Intel's 32nm desktop CPU speeds and feeds revealed
Dual-core 32nm Core i5 and Core i3 in early 2010
Intel's first Core i5 - the chip bringing the giant's Nehalem technology into the mainstream desktop processor market - is due early in September. Further out, the company has roadmapped additional members of the family, the 32nm 'Clarkdale' chip.
It's also added the low-end Clarkdale Core i3 to its proposed line-up, assorted Asian moles say.
A big batch of i5s will be born in Q1 2010. September's Core i5-750 will be joined at that time by the i5-750s, aka 'Lynnfield'. It's said to be a low-power version of the i5-750 that runs at 2.4GHz rather than 2.66GHz and with an 82W power envelope - 13W less than the regular 750's TDP. But it too can overclock dynamically to 3.2GHz, drawing more power when it does.
While the 750 will cost $196, the greater power efficiency of the 750s is expected to set buyers back $259. Both chips support 1066MHz and 1333MHz DDR 3 memory.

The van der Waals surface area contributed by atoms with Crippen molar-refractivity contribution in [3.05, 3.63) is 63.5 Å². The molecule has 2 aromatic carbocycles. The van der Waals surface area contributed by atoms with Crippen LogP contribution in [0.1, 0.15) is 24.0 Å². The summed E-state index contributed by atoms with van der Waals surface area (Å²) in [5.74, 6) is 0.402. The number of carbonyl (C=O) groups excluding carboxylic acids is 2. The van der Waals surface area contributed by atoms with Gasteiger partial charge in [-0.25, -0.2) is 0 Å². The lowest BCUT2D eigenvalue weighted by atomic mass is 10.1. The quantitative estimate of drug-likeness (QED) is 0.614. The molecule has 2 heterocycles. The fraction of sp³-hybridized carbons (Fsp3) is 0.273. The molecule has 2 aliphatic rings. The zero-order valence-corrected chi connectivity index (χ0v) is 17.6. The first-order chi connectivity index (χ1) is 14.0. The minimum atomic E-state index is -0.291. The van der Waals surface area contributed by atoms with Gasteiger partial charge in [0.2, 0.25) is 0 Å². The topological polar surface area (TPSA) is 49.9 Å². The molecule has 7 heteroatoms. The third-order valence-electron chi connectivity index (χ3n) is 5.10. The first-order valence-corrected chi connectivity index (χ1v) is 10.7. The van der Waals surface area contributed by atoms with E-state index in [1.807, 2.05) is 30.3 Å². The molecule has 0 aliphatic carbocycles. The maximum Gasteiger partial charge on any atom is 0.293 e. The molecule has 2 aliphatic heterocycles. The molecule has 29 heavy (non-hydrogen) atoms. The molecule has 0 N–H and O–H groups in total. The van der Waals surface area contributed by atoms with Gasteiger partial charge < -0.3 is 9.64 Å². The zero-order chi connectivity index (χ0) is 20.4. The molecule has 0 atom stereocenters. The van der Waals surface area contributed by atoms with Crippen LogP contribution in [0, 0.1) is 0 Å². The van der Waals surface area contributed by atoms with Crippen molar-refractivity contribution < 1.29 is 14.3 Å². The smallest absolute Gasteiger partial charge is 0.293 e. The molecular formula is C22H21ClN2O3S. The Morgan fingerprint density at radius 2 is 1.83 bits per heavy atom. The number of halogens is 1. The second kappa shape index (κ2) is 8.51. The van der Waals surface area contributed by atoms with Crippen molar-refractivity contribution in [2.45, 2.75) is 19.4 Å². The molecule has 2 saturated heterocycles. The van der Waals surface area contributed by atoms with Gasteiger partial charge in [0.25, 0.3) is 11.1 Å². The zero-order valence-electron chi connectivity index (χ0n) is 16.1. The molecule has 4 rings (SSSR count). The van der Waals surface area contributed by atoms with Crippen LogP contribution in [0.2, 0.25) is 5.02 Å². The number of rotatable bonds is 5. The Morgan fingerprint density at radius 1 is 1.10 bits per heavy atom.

Joining the 750s will be as-yet-unnumbered 3.2GHz, 3.33GHz and 3.46GHz i5s which contain only two cores, though HyperThreading technology - absent from the first i5 - will present eight cores to the host OS. All three will contain 4MB of L3 cache.
They will auto-overclock to 3.46GHz, 3.60GHz and 3.73GHz, respectively. They share the same TDP: 73W. Like the 750, they have virtualisation support (VT-x) but this time that will extend to direct I/O access (VT-d).
Thousand-chip tray prices yield price-per-processor numbers of $176, $196 and $284, respectively.
Q1 2010 will also see the arrival of two - again, not yet numbered - Core i3 CPUs. They too will contain two cores HyperThreaded up to four and 4MB of L3. Like the i5s the i3s will support DDR 3 running at up to 1333MHz. They have a 73W TDP.
Clock speeds are set to peak at 2.93GHz and 3.06GHz, but here there's no opportunity for the processor to auto-overclock itself. There's no VT-d support either, and the i3s lack Intel's Trusted Execution Technology (TXT).
Prices are currently pegged at $123 and $143.
Expect a cheaper option in Q1 2010 too: an $87, 2.8GHz Nehalem-derived Pentium with 3MB of L3, two cores but no HyperThreading, no auto-overclocking and no VT-d. ®
Sponsored: RAID: End of an era?